According to Mackinnon, the physical set created by Laffrey is almost entirely black, to enable the pieces "to move invisibly when there isn't light shining directly on them." What you see on those pieces at any given moment is mostly Mackinnon's work, though of course all highlighted (or purposely not) by her husband's lighting. It took about six months to develop it all initially.

"I painted all of the wallpapers and the sort of grungy plaster textures," she said. "I created all of the flying sequences with animations. We all work together to discuss and conceive of when the technology is needed, but then my part is to develop the product that will allow the set to create all of these swift, magical transformations."

There are so many of them. As Mays transforms from character to character the scenes shift in space and in time seamlessly. The world is purposely eerie and therefore removed from reality in most ways, but yet captivatingly real in others. When Mays looks upon Fezziwig's Christmas party, the dancers appear almost as if in a faded childhood memory, slightly out-of-focus yet at the same time vivid enough to stir emotions. A knowledgeable audience member knows there are no dancers there, but I heard a child in the audience wonder why they had not taken a bow.

That particular scene is actually not completely the creation of technology. Actors were filmed for it at the Geffen. Laffrey designed the costumes they wear. Mays's narration was used to cue the action during the single-camera shoot.

"In addition to filming it, there are many, many layers of effects that are on top of it," Mackinnon said. "What I did with the design of the content was just to make it feel as little like a video piece as possible through color effects, blurs, slow motion, timing maps, and then a small amount of strategic queuing."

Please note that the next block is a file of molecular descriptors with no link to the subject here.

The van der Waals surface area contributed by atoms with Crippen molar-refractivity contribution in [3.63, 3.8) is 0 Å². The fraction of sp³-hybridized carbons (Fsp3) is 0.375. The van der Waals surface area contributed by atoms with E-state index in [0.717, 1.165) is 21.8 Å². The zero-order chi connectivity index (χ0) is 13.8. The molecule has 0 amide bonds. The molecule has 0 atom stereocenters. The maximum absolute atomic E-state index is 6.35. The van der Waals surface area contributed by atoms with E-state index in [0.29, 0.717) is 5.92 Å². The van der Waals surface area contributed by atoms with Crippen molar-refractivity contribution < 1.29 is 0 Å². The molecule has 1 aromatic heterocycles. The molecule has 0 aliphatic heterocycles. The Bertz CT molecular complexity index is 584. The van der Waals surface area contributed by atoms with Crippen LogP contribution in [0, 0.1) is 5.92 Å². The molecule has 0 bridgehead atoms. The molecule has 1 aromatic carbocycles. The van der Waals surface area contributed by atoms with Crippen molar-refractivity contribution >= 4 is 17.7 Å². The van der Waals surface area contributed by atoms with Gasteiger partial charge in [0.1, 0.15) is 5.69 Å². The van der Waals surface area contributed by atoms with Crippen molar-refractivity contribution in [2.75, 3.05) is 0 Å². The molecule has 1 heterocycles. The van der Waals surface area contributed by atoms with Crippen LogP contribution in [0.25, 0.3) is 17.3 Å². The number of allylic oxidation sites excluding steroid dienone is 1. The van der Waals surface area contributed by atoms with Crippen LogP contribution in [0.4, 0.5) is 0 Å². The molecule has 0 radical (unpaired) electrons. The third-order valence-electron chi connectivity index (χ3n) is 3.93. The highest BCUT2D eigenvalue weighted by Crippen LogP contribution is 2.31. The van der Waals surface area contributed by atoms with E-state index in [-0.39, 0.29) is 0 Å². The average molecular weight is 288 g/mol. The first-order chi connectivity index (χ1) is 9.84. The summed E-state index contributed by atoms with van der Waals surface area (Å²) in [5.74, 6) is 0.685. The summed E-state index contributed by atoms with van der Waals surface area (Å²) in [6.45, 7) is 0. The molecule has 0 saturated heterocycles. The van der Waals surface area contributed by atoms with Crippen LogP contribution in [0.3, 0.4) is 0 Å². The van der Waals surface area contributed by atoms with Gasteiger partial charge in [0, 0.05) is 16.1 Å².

How Jefferson Mays and the Design Team of A CHRISTMAS CAROL Are Making Holiday Magic

The LED panels sit behind the carved-out windows, so the light has the appearance of emitting through the windows. And because of that panel placement, no matter where one sits in the theater, it's impossible to see the edges of the screen. From every audience angle, the action appears to be happening inside Fezziwig's Warehouse. (There are a couple of other recorded video effects in the show that there is little point in giving away.)

None of this would have been nearly as effective years ago. The world of A CHRISTMAS CAROL is dark and a projection generally cannot achieve true black. It's either the absence of light or the shine of a black light, but it's not true black. Thankfully, LED technology has improved, and it is through the use of those LED panels that this A CHRISTMAS CAROL world is primarily conveyed.

"They are so black, and produce such a high contrast, and are so sharp, that we can fool the eye with depth," Laffrey said. A 2D image looks 3D. A door seemingly distorts. Mays looks like he is engaging with a reality that does not exist, much like Scrooge himself.

Throughout the show, equipment tracks all the surfaces so that the team can keep content steady on them and move the projection with the motion of the physical set. It's an equipment heavy production, but the equipment is virtually silent when running, another improvement in the last decade.

The production is clearly stuffed with effects and tricks--beyond the candelabra, some stage props, the curtain and May's central performance, very little is in fact authentic. But somehow, there are moments when it does all seem real.

As Laffrey put it: "The integration of the entire video landscape is inextricably tied in this soupy world, so you sometimes can't perceive where one ends and the other begins."